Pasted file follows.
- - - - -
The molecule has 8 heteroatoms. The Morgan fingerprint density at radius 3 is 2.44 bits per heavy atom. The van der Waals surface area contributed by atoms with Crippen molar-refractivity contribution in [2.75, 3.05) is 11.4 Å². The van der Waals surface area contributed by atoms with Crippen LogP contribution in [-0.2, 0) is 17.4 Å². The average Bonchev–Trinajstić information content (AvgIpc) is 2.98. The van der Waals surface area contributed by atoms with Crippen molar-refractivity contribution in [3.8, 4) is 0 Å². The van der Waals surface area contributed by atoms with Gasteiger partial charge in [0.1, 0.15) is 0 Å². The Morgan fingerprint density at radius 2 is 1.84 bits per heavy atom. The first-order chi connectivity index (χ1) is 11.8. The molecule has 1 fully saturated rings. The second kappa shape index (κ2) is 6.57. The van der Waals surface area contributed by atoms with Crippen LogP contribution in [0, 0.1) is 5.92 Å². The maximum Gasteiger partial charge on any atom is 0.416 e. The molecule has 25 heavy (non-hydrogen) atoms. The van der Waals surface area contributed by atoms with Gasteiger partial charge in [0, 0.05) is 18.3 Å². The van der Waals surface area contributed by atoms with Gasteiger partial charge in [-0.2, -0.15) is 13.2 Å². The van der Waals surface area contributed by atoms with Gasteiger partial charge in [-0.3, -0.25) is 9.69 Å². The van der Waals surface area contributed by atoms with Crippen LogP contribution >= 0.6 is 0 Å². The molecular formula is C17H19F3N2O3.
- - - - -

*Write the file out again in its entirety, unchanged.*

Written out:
The molecule has 8 heteroatoms. The Morgan fingerprint density at radius 3 is 2.44 bits per heavy atom. The van der Waals surface area contributed by atoms with Crippen molar-refractivity contribution in [2.75, 3.05) is 11.4 Å². The van der Waals surface area contributed by atoms with Crippen LogP contribution in [-0.2, 0) is 17.4 Å². The average Bonchev–Trinajstić information content (AvgIpc) is 2.98. The van der Waals surface area contributed by atoms with Crippen molar-refractivity contribution in [3.8, 4) is 0 Å². The van der Waals surface area contributed by atoms with Gasteiger partial charge in [0.1, 0.15) is 0 Å². The Morgan fingerprint density at radius 2 is 1.84 bits per heavy atom. The first-order chi connectivity index (χ1) is 11.8. The molecule has 1 fully saturated rings. The second kappa shape index (κ2) is 6.57. The van der Waals surface area contributed by atoms with Crippen LogP contribution in [0, 0.1) is 5.92 Å². The maximum Gasteiger partial charge on any atom is 0.416 e. The molecule has 25 heavy (non-hydrogen) atoms. The van der Waals surface area contributed by atoms with Gasteiger partial charge in [0, 0.05) is 18.3 Å². The van der Waals surface area contributed by atoms with Gasteiger partial charge in [-0.2, -0.15) is 13.2 Å². The van der Waals surface area contributed by atoms with Gasteiger partial charge in [-0.3, -0.25) is 9.69 Å². The van der Waals surface area contributed by atoms with Crippen LogP contribution >= 0.6 is 0 Å². The molecular formula is C17H19F3N2O3.